The AstLinux Development Environment (ADE) is maintained in a repository on SourceForge using subversion (SVN).
AstLinux is cross-compiled, generating target images for both i586 and x86_64 CPU architectures, using a custom maintained version of Buildroot.
Linux Build System
Building AstLinux requires using some version of Debian/Ubuntu or RHEL/CentOS Linux. It is recommended using a version of these distros in a Virtual Machine (VM). Either a 32-bit or 64-bit build system will work, though in this day and age a 64-bit build system is suggested.
Using a Virtual Machine is common practice, typical recommended configuration:
- 40 GB Storage
- 1 GB RAM
- 1-2 CPU Cores
Linux Build Systems known to work:
- CentOS 6 - 32-bit / 64-bit
- CentOS 7 - 64-bit - (used for official releases)
- Debian 7 - 32-bit
- Debian 8 - 64-bit
- Ubuntu 14.04 - 64-bit
- Ubuntu 16.04 - 64-bit
Tip → Use a somewhat older LTS (Long Term Support) Linux distro in a VM, that will be the most compatible with our version of Buildroot.
Tip → Use a “Minimal Install” of your Linux distro, dedicated to building AstLinux.
To build Astlinux you first need to install some packages, depending on your Linux distribution:
These instructions will show you how to build AstLinux from the 1.0 branch.
After you have installed the prerequisite packages (per above), switch to your $HOME directory on your machine as a regular user (non-root):
Create the “astlinux” directory for the AstLinux source:
Important → You should not be root, login as a non-admin user.
Checking out the Source
Now we will grab AstLinux from SVN (Read-Only):
svn co svn://svn.code.sf.net/p/astlinux/code/branches/1.0 astlinux/1.0
(1.0 is the latest stable branch)
svn - name of subversion binary should not be root.
co - short for “checkout”, grab source from url:
svn:… - URL of AstLinux SVN repository, an argument to co to specify the location of checkout
astlinux/1.0 - store the previous URL in a local directory on this machine in the “astlinux” directory
You should see a bunch of files scroll down your machine. Depending on the speed of your connection, this could take a few minutes or a few hours (hopefully just a few minutes - we want to start building)!
Once the checkout process has completed, cd into astlinux/1.0 to look around:
Next we will copy the default AstLinux config file and look for any new configure options.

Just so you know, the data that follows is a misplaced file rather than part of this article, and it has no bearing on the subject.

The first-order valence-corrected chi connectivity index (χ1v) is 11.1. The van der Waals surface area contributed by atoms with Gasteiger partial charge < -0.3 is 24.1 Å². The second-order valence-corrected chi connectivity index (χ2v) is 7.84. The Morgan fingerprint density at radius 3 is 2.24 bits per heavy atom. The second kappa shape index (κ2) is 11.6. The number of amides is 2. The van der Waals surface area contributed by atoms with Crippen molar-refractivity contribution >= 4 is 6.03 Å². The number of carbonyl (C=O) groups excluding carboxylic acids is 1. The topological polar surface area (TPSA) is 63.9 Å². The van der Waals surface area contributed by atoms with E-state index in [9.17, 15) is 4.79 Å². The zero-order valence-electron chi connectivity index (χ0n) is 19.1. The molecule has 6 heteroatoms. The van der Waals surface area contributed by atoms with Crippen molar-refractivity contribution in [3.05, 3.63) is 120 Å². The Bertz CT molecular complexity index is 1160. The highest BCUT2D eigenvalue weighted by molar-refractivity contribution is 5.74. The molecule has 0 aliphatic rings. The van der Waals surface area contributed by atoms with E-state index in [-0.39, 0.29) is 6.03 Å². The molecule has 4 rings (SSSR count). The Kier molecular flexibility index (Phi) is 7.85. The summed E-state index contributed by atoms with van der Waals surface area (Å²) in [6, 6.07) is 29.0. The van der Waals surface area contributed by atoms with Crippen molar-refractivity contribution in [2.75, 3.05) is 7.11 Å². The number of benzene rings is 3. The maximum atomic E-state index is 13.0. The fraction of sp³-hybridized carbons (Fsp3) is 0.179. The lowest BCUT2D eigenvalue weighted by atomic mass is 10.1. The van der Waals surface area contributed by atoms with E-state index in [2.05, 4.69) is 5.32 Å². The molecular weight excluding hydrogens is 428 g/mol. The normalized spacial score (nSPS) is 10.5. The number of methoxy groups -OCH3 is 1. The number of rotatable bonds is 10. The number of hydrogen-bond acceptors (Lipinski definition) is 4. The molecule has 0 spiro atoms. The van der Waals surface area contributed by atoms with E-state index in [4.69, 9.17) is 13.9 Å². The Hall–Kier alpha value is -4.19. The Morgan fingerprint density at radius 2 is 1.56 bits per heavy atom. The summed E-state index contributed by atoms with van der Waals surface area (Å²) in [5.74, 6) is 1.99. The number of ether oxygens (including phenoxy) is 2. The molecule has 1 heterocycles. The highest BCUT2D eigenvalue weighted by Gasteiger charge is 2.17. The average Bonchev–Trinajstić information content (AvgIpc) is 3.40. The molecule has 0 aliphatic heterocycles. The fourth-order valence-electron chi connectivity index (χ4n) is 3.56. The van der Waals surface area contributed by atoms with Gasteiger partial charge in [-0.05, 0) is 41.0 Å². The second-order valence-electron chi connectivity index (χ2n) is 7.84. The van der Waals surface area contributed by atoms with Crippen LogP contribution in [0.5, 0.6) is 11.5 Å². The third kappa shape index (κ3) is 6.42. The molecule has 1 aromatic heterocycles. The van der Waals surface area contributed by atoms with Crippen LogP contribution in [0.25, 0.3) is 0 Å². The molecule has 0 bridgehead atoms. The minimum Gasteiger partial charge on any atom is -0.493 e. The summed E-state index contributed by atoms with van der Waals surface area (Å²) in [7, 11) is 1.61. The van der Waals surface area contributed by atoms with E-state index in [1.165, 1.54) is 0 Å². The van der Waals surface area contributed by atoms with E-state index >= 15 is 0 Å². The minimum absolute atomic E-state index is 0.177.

Copy the default AstLinux config file (with Asterisk 11):
cp astlinux-ast11.config .config
Note → If you wish to build 64-bit x86_64 images, copy your
.config file from the
Check for new configure options:
If you get “make: command not found” or a similar error you will need to install some development tools before you can continue. See Package lists for more information.
Next, create the cross-compile toolchain. Carefully follow these Crosstool-NG Instructions. Should you skip this step,
./scripts/build will generate an error with the same instructions.
If this is your first time building AstLinux we suggest that you don't make any changes to the default AstLinux configuration. This will make it easier to troubleshoot any problems you might have. Now it's time to start the build:
Note → If you wish to build 64-bit x86_64 images, use genx86_64 or genx86_64-serial board type.
./scripts/build is a wrapper that checks for certain tools and sets up the environment prior to issuing
make. If you run
make manually, you will not generate a complete build.
The option “geni586” is the board type, other board types are: geni586-serial, net5501, alix, (many more). If this option is omitted, the previous board type built will be used. The “geni586” board uses a VGA/video console, while the “geni586-serial” board uses a 19200 baud serial console.
Info → List of board types
The ADE will take an hour or two to build, depending on the speed of your system and internet connection.
After building the complete system the first time, you can modify the package selections by issuing the following command prior to
To start a fresh, clean build, remove the “output” directory and start a new build:
rm -rf output ./scripts/build
Many board types use the same i586 toolchain, so after
./scripts/build geni586 completes you can issue
./scripts/build geni586-serial (or any other i586 board type) and it will take less than a minute to create the new build for that board type. This is also true for board types use the same x86_64 toolchain.
Of special note, there are three kernel configurations supported.
For 32-bit non-SMP kernel builds: (boards with i586 single-core processors)
For 32-bit SMP kernel builds: (boards with i586 multi-core processors)
For 64-bit SMP kernel builds: (boards with x86_64 multi-core processors)
make menuconfig to specify which kernel configuration to use. Changing the kernel configuration requires a fresh, clean build.